LPWA (Low Power Wide Area) technologies for the IoT
How LTE-M technology conserves power
LTE-M standards allow for simpler and cheaper chipsets to be manufactured. These standards also give the IoT application developers and customer options on how best to conserve power. There are two ways of doing this, depending on what is best for your application:
- PSM (Power Saving Mode)
- eDRX (Extended Discontinuous Reception)
LTE-M Power Saving Mode (PSM)
LTE-M Extended Discontinuous Reception
PSM is not the only way to manage power consumption on an LTE-M connection. The normal ‘paging cycle’ of an LTE device is 1.28 seconds, this is where the device ‘checks in’ with the cell tower to make sure it is connected. This may be fine for mobile phones or IoT devices where there is a mains or vehicular power supply, but not if your device is relying on batteries. LTE DRX extends the paging cycle, allowing the device to ‘sleep’ for 10.24 seconds, these extended sleep cycles are called hyper frames (HFs). DRX is useful for some IoT applications but still not enough to achieve a battery life of many years. The eDRX (extended) feature on LTE-M has been developed to use hyper frames in a different way. eDRX allows your device to specify how many HFs it would like to sleep before checking back in. The maximum number of HFs you can have is set by the operator but should be at least 40 minutes, which is about 240 HFs. Running your application in eDRX with your device checking in ever 10 minutes (60 Hyper Frames), should give a battery life (2 x AA) of 4 to 5 years.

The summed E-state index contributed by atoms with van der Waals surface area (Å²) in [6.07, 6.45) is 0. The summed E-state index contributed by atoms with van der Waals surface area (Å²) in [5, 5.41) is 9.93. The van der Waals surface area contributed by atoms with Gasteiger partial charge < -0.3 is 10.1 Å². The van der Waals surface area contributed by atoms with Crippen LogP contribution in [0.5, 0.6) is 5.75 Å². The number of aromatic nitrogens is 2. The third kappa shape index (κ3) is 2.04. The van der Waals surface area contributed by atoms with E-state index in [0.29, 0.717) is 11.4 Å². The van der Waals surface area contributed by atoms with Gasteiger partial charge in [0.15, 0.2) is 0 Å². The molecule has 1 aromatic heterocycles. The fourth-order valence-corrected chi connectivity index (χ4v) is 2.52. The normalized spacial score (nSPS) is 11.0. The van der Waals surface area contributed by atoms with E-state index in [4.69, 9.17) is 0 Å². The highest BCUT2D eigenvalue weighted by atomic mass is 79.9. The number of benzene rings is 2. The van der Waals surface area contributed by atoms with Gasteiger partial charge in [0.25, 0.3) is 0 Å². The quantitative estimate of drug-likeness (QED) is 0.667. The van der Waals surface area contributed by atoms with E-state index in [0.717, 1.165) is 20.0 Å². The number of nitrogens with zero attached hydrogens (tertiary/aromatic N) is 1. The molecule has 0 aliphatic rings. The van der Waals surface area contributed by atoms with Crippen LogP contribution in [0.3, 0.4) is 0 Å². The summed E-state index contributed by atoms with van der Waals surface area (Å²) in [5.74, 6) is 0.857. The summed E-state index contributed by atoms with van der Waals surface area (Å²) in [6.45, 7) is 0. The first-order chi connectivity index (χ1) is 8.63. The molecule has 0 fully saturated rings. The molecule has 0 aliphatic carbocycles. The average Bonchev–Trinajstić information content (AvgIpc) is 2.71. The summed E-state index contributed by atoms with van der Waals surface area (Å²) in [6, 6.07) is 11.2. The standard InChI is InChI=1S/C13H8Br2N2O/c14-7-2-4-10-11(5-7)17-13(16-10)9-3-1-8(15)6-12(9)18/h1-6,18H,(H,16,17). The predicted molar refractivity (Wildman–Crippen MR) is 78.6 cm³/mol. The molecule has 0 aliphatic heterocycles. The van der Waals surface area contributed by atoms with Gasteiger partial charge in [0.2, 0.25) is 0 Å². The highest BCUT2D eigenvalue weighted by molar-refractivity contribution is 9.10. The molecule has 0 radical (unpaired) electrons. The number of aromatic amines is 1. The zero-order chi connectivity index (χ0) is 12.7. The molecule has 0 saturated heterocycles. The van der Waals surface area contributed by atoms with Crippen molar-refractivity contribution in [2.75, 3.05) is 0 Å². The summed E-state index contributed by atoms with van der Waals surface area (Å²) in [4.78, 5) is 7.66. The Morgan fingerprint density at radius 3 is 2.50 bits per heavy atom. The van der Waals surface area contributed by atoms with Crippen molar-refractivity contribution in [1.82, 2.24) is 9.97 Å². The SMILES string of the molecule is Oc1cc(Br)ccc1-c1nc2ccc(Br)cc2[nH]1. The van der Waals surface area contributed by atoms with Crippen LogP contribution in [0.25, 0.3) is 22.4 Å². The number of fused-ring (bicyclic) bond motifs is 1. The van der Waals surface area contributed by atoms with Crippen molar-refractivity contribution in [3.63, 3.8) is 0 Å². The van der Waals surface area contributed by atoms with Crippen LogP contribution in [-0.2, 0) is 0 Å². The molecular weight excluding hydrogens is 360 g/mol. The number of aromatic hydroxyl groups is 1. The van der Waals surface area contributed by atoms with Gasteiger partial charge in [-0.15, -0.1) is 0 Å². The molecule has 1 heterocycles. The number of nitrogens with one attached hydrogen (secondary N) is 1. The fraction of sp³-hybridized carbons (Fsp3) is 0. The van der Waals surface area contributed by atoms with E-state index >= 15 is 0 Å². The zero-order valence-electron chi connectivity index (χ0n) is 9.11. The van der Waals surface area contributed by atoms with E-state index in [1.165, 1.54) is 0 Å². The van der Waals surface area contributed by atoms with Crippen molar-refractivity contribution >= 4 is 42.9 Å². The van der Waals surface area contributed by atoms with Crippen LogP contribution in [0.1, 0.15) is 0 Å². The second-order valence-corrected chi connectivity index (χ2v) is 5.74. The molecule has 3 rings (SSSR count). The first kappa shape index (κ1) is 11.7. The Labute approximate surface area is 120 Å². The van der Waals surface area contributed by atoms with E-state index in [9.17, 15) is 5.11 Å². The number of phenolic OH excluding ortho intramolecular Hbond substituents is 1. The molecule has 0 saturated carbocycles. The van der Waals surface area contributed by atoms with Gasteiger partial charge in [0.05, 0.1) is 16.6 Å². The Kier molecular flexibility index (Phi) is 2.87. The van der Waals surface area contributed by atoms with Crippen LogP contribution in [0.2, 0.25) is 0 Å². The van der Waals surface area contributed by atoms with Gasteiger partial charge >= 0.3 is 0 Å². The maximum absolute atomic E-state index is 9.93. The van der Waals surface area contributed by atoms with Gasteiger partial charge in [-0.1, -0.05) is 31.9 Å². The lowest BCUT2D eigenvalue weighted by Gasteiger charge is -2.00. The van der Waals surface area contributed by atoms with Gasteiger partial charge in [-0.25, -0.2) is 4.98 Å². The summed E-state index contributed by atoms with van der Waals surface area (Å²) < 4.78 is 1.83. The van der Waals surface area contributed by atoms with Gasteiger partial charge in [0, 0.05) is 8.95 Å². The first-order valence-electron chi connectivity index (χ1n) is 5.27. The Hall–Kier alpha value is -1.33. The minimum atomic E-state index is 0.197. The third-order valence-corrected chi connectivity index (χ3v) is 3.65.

eDRX allows more flexibility than PSM if you do need to communicate with your device in an asynchronous way, either to grab some data following an event or deliver a firmware update.
More information about LTE-M power saving modes
For those of you designing your IoT solution, writing the application or simply wanting to know more about LPWA cellular technology, here is a link to a GSMA document that gives more detail on LTE-M power saving modes (pages 10-13) and pages 6 to 8 explain more of those IoT acronyms we love so much.